Repeated phylogeographic patterns across diverse taxa are slowly revealing how both deep and recent phylogeographic events have shaped inter- and intraspecific biodiversity across Africa (Cotterill, 2003; Lorenzen, Heller & Siegismund, 2012; Moodley & Bruford, 2007). Environmental fluctuations caused by paleoclimatic oscillations during the Pleistocene resulted in drastic changes to land cover, such as the drying of the green Sahara (Drake et al., 2011) and entrapment of tropical rainforests (Morley, 2000) as refugia for many African fauna (Cowling et al., 2008). There is accumulating evidence suggesting that these environmental and climatic features played a major role in shifting species distributions and genetic subdivision within a wide range of taxa (Allal et al., 2011; Anthony et al., 2012; Bertola et al., 2015; Brown et al., 2007; Dowell et al., 2015a; Eaton et al., 2009; Eggert, Rasner & Woodruff, 2002; Hekkala et al., 2011; Henschel et al., 2014; Johnston & Anthony, 2012; Shirley et al., 2014).
Proper understanding of the often-complex natural histories of species inhabiting large geographic regions can help elucidate current patterns of biodiversity. Conservation and management of widespread species can be improved with proper understanding of patterns of intraspecific genetic diversity and the identification of appropriate management units. In many cases, distinct population segments and genetic units are at risk of extinction due to ongoing and predicted rates of habitat loss, climate change, and unsustainable utilization (Dowell et al., 2015a; Henschel et al., 2014). A better understanding of patterns of genetic partitioning of Africa’s fauna across its diverse landscapes will, therefore, help us better plan species conservation and management.
Though crocodiles have generally been considered an ancient, wide-ranging, and relatively homogenous group, numerous recent studies have shown patterns of both considerable intraspecific (Hekkala et al., 2010; Meredith et al., 2011; Milián-García et al., 2014; Russello et al., 2007) and species-level diversification (Eaton et al., 2009; Hekkala et al., 2011; Oaks, 2011; Shirley et al., 2014), while other studies have shown the ability for crocodiles to readily hybridize (FitzSimmons et al., 2002; Hekkala et al., 2015; Tabora et al., 2012; Weaver et al., 2008).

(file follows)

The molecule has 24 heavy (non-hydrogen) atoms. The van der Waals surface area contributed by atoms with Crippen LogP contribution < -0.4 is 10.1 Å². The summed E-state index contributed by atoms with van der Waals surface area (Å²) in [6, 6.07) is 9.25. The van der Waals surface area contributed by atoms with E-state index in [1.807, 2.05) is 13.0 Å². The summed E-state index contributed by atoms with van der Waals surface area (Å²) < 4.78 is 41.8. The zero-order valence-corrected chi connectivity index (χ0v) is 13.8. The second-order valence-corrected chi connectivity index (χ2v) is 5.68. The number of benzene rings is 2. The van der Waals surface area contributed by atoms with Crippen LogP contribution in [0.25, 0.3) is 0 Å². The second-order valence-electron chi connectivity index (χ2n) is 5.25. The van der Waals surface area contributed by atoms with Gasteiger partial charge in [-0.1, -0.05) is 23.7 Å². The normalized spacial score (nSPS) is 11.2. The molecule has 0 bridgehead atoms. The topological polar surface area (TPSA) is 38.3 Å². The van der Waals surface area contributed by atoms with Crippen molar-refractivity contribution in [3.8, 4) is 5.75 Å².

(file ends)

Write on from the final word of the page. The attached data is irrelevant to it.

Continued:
Currently, the “Nile crocodile” is recognized as Least Risk (LR) on the IUCN Red List (IUCN, 2015) and is managed as one panmictic population under the Convention on International Trade in Endangered Species (CITES). However, evidence based on diagnostic karyotypes, fixed molecular characters, and statistical analysis of phenotypic characters including skull shape and scalation patterns, shows that putative “Nile crocodile” populations throughout West and Central Africa are actually paraphyletic to those in East and southern Africa (Hekkala et al., 2011; M Shirley et al., unpublished data; Nessler, unpublished thesis) and represent a distinct species, Crocodylus suchus (Saint-Hilaire, 1807). A redescription of this largely western African clade is currently underway.
While Crocodylus niloticus is one of the most well known crocodilians globally, very little is known about C. suchus. This species is distributed across Central and West Africa, spanning known regions of complex biogeographic history like the Dahomey Gap and Cameroonian Highlands, for example (Born et al., 2011; Salzmann & Hoelzmann, 2005). Ongoing trade in leather and bushmeat, as well as habitat loss and human-crocodile conflict throughout western Africa, is putting C. suchus at risk throughout much of this documented range (Shirley, Oduro & Beibro, 2009 and references therein). These characteristics make C. suchus an interesting model to explore range-wide patterns of genetic variation to both better understand the phylogeography of a poorly studied region and facilitate future management.
We conducted a population genetic analysis of C. suchus spanning most of its known distribution. We used microsatellite markers to identify patterns of genetic variation to test the hypothesis that C. suchus populations are structured both between West and Central Africa and by drainage basin. We then use our results to explore possible crocodile conservation units (CCU) for C. suchus to be managed under the conservation of evolutionary processes paradigm (Crandall et al., 2000; Ferrière, Dieckmann & Couvet, 2004; Moritz, 1994).
Materials and Methods
Sampling and DNA extraction
We captured and collected blood from 125 individual, wild-caught crocodiles using standard crocodile capture methods (Cherkiss et al., 2004; Walsh, 1987) from sites throughout The Gambia, Senegal, Guinea, Côte d’Ivoire (CI), Ghana, Democratic Republic of Congo (DRC), and Uganda during 2006–2011 (Fig. 1; Table 1; Fig. S1). Sampling and animal handling methods were reviewed and approved by the University of Florida IACUC (Protocol #E423) and IFAS ARC (Approval #011-09WEC). All samples were exported from the countries of origin and imported into the USA with permission from the relevant CITES Management Authorities. C. suchus specific haplotypes were previously confirmed for all sample localities via DNA barcoding (Shirley et al., 2015). Genomic DNA was extracted using QIAGEN DNeasy blood and tissue extraction kits (QIAGEN Inc., Valencia, CA, USA) following manufacturer’s guidelines.
|Sample locality||Country||Region||Cluster||N (Collected)||N (Included in analyses)|
|1. Ziguincher||Senegal||Far West Africa||1||8a||6|
|2. River Gambia NP||The Gambia||1||7||5|
|3. SE Coastal Guinea||Guinea||2||12||10|
|4. San Pedro Dam||Côte d’Ivoire||West Africa||3||9||8|
|5. Grand Lahou||Côte d’Ivoire||4||3||2|
|6. Agneby River||Côte d’Ivoire||4||2||2|
|7. Abi Lagoon||Côte d’Ivoire||4||13||12|
|8. SE coastal lagoon||Côte d’Ivoire||5||5b||4|